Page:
New California Law Bans Warrantless Cellphone Searches
A recent California Supreme Court ruling has made it illegal for police officers to search the contents of a cellphone without first getting a search warrant. This overrules a decision last January which had, according to state Senator Mark Leno, “legalized the warrant-less search of cellphones during an arrest, regardless of whether the information on the phone is relevant to the arrest or if criminal charges are ever filed.”
The new law, which the California State Assembly passed unanimously, completely turns the table on police officers’ access to your digital data. While there are (rare) circumstances under which police can look around your house or your car on the spot, it seems that this new law means that if you want to look at the info on a cellphone at all, you need a warrant 100 percent of the time. To boot, it’s not just cellphones, the law extends to all “portable electronic devices…capable of creating, receiving, accessing, or storing electronic data or communications.”
Despite the fact that the California State Assembly seemed very keen on the law, there were, of course, dissenters. The Peace Officers Research Association of California argued that restricting cellphone searches hampers officers’ ability to adequately fight crime by restricting their access to potentially useful information. It’s a pretty strong argument in that it is completely true. This isn’t about whether or not the information obtained could help officers however, it’s about whether or not they should have it.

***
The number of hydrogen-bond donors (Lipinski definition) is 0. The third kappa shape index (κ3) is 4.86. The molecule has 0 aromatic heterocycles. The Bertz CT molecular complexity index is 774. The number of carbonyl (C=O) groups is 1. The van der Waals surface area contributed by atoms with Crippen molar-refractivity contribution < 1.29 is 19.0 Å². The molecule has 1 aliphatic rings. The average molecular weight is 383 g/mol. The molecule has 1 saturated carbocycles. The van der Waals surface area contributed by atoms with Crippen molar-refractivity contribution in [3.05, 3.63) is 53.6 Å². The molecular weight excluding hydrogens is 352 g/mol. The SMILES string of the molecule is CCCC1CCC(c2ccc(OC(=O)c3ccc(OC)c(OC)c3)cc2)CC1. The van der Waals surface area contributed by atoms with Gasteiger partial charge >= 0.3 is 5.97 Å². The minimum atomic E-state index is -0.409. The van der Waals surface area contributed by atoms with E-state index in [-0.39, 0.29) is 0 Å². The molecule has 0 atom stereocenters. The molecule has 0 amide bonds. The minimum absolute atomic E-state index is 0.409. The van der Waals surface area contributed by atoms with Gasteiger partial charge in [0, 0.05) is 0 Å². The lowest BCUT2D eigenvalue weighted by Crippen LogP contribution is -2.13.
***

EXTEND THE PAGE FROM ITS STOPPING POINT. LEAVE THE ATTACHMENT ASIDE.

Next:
In the decision, the State Assembly backed up their argument by pointing out that once in police custody, cellphones don’t really pose any sort of danger to officers and that confiscating the phone without searching it is a good way to deal with concerns about destruction of evidence.
While the matter seems to be settled in California, the Oregon Supreme Court just passed up an opportunity to hear an analogous case of their own. With the increasing pervasiveness of “portable electronic devices” and the ongoing arguments about when and how one can film officers of the law, this matter is only going to become more important. Hanni Fakhoury, a staff attorney for the Electronic Frontier Foundation who deals with the issue frequently, thinks that it isn’t going to go away until it makes it all the way to the U.S. Supreme Court and said the following in an article by CNN:
I certainly see this issue ending up in the U.S. Supreme Court at some point. None of the cases involved relied solely on state law. They all raised constitutional issues. There would be no reason for the Supreme Court not to get involved.
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